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Emerging therapeutic potential of transdermal clonidine: a prospective as an adaptogen

Authors Goldenberg G

Received 25 April 2015

Accepted for publication 13 August 2015

Published 23 November 2015 Volume 2015:4 Pages 45—54


Checked for plagiarism Yes

Review by Single anonymous peer review

Peer reviewer comments 3

Editor who approved publication: Dr Narasimha Murthy

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Video abstract presented by Gregory Goldenberg.

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Gregory Goldenberg

Department of Medicine, New York Methodist Hospital, Brooklyn, NY, USA

Abstract: Clonidine (CLO) has become popular in fields other than treatment of arterial hypertension. Transdermal (TD) CLO and oral CLO have comparable pharmacodynamics and therapeutic efficacy; the TD form has a reduced frequency of adverse effects. In patients with emesis, pain, gastrointestinal disorders, cognitive impairment, and dysphagia, TD drug delivery is the pharmacokinetic solution. CLO, within the “therapeutic range” of plasma concentration, is an agonist of alpha-2 adrenoreceptors (ATARs). The network of these receptors functions as an adaptive system, a vital link between the sympathoadrenergic system and multiple organs and systems. CLO activates this ATAR network and triggers transformations in cellular biology and in function of organs and systems. These reactions and responses increase resistance to stress/damage and protect the homeostasis. CLO enhances the adaptive response and is, therefore, an adaptogen. CLO and currently recognized phytoadaptogens cause similar changes in cellular signaling. CLO therapy is described by a new CLO-ATAR-adaptation concept. CLO therapy works within the ATAR network territory and makes adaptive sense. This concept explains successes of CLO therapy in diverse fields and its failures. It is ground for a prognosis on emerging therapeutic potential of TD CLO.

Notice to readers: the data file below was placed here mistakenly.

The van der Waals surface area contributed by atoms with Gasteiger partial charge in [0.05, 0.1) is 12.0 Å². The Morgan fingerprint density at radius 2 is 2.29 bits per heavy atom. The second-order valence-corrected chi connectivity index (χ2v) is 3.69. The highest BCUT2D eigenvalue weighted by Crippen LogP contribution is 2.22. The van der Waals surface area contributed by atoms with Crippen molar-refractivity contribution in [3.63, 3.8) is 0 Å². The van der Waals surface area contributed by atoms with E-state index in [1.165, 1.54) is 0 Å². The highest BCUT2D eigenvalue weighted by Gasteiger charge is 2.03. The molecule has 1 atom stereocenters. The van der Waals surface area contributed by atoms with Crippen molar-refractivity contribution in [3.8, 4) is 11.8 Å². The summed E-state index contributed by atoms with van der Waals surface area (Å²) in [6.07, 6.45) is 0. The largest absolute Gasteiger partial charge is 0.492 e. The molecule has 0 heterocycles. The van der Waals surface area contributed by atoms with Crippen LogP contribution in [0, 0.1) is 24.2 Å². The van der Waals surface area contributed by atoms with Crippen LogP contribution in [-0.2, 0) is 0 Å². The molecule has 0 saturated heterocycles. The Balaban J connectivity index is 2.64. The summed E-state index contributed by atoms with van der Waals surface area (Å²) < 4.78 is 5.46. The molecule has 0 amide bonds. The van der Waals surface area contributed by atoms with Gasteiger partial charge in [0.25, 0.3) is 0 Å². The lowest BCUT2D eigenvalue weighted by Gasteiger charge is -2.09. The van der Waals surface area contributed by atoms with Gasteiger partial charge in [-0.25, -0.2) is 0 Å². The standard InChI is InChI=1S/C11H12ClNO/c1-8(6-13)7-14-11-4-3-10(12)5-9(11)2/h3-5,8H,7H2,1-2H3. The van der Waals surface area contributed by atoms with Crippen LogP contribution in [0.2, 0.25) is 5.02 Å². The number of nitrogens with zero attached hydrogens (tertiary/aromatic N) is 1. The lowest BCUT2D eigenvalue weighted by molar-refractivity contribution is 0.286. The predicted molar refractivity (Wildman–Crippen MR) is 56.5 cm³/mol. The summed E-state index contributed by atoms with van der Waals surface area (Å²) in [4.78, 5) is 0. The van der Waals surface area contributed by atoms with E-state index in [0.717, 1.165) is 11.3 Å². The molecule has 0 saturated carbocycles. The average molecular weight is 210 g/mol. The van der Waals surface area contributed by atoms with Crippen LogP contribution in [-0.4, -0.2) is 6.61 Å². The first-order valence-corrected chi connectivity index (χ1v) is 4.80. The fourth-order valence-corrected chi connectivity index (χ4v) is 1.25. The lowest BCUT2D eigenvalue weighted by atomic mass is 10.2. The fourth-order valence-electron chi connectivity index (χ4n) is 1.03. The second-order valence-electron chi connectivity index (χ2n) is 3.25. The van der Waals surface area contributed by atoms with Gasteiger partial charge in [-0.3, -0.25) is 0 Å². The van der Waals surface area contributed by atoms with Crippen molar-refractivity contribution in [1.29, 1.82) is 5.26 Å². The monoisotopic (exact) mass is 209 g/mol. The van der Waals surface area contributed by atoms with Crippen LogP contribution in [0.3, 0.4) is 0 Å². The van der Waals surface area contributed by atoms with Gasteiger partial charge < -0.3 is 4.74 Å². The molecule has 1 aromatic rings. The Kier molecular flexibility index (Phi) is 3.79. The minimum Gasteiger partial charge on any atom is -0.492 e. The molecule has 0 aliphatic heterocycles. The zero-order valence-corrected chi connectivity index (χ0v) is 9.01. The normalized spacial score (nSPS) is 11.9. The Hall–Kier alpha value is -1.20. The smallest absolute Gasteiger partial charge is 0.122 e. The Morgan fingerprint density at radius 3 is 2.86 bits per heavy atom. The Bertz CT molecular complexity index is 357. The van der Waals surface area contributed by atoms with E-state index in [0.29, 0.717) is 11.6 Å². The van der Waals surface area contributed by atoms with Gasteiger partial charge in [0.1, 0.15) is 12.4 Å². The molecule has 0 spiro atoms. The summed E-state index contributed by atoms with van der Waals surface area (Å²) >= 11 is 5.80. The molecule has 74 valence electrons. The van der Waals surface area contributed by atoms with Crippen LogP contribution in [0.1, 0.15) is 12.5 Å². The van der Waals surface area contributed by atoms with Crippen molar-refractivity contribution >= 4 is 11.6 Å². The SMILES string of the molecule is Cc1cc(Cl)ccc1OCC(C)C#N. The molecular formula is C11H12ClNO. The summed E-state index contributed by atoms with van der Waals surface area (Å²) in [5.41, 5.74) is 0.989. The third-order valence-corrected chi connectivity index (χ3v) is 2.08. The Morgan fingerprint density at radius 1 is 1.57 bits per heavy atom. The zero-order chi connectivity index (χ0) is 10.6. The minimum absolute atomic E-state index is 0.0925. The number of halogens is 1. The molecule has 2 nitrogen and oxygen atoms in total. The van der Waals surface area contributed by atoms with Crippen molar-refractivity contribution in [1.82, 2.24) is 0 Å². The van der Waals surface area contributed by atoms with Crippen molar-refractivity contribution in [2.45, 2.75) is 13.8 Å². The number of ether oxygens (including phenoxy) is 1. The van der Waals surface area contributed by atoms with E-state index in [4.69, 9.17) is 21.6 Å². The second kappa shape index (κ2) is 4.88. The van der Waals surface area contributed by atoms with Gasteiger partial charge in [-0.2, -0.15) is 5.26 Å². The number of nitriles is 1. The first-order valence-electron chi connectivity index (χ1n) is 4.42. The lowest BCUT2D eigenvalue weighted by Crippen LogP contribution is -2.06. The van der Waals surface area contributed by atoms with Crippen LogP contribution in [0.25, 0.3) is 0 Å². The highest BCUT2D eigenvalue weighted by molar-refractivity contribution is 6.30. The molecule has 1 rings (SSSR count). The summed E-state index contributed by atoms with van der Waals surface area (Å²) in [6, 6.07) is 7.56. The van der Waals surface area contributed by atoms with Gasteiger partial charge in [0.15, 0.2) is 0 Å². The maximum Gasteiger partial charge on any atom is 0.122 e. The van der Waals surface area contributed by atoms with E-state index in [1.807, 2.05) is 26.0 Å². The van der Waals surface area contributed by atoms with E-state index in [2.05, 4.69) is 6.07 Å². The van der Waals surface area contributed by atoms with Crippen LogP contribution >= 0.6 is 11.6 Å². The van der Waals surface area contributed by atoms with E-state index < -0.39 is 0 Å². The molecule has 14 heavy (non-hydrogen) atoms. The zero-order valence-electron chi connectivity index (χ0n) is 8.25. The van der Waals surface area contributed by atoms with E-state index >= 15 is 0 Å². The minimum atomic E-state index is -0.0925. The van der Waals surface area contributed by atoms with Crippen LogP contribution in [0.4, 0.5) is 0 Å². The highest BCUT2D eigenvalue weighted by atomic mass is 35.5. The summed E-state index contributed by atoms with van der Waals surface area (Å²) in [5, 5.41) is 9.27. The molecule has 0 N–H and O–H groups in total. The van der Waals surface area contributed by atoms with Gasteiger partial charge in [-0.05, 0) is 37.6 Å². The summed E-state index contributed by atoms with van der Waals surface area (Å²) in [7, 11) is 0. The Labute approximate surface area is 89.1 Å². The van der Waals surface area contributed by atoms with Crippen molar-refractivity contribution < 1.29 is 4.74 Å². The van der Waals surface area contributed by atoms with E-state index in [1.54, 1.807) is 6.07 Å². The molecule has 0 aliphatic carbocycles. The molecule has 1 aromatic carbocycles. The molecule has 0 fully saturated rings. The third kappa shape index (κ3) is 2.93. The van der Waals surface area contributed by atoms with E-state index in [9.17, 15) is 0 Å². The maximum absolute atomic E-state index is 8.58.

Keywords: transdermal delivery, delivery, clonidine, ATAR network, adaptation, potential


Clonidine (CLO) was first introduced into clinical practice in 1962 as nasal decongestant and was later recognized as an antihypertensive agent. In 1974, the Food and Drug Administration approved CLO for the treatment of hypertension. In 1984, the transdermal (TD) form of CLO was approved by the Food and Drug Administration for the treatment of mild-to-moderate hypertension as monotherapy or in a combination with a diuretic. In the following years, both oral and TD CLO became popular in fields other than hypertension,1 such as substance withdrawal, posttraumatic stress disorder, movement disorders, sleep medicine, attention deficit disorder, psychiatric syndromes, anesthesia and analgesia, gastrointestinal ailments, and others. The breadth of applications of CLO is intriguing. This article is not a comprehensive review of TD CLO. It addresses pharmacokinetics and pharmacodynamics of TD CLO, physiological grounds of CLO therapy, advantages of TD CLO delivery and examines transformations in cellular biology and in function of organs and systems. This analysis will lead to a new concept of CLO therapy and to a prognosis on emerging therapeutic potential of TD CLO.

Alpha-2 adrenoreceptor network

Alpha adrenoreceptors are present on monoaminergic neurons and in other organs and systems. Alpha-1 receptors are postsynaptic; alpha-2 adrenoreceptors (ATARs) are both pre- and postsynaptic.